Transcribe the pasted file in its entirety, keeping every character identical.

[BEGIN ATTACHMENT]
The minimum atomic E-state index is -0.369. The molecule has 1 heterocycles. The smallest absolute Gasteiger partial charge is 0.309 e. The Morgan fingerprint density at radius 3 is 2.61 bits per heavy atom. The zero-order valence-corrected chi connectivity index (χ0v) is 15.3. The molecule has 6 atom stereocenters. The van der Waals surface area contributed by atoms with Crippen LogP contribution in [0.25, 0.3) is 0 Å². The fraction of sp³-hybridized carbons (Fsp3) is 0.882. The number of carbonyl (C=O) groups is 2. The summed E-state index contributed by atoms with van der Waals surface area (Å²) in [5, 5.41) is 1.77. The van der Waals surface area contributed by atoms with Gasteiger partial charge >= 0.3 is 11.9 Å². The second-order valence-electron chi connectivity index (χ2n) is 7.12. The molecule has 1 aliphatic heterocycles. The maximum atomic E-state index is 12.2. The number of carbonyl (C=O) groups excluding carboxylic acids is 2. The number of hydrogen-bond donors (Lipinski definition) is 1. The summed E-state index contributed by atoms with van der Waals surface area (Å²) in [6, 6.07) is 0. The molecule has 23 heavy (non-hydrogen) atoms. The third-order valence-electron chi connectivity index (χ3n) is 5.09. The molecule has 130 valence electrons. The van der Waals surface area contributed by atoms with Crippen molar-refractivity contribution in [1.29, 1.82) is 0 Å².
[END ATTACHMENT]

The minimum atomic E-state index is -0.369. The molecule has 1 heterocycles. The smallest absolute Gasteiger partial charge is 0.309 e. The Morgan fingerprint density at radius 3 is 2.61 bits per heavy atom. The zero-order valence-corrected chi connectivity index (χ0v) is 15.3. The molecule has 6 atom stereocenters. The van der Waals surface area contributed by atoms with Crippen LogP contribution in [0.25, 0.3) is 0 Å². The fraction of sp³-hybridized carbons (Fsp3) is 0.882. The number of carbonyl (C=O) groups is 2. The summed E-state index contributed by atoms with van der Waals surface area (Å²) in [5, 5.41) is 1.77. The van der Waals surface area contributed by atoms with Gasteiger partial charge >= 0.3 is 11.9 Å². The second-order valence-electron chi connectivity index (χ2n) is 7.12. The molecule has 1 aliphatic heterocycles. The maximum atomic E-state index is 12.2. The number of carbonyl (C=O) groups excluding carboxylic acids is 2. The number of hydrogen-bond donors (Lipinski definition) is 1. The summed E-state index contributed by atoms with van der Waals surface area (Å²) in [6, 6.07) is 0. The molecule has 23 heavy (non-hydrogen) atoms. The third-order valence-electron chi connectivity index (χ3n) is 5.09. The molecule has 130 valence electrons. The van der Waals surface area contributed by atoms with Crippen molar-refractivity contribution in [1.29, 1.82) is 0 Å².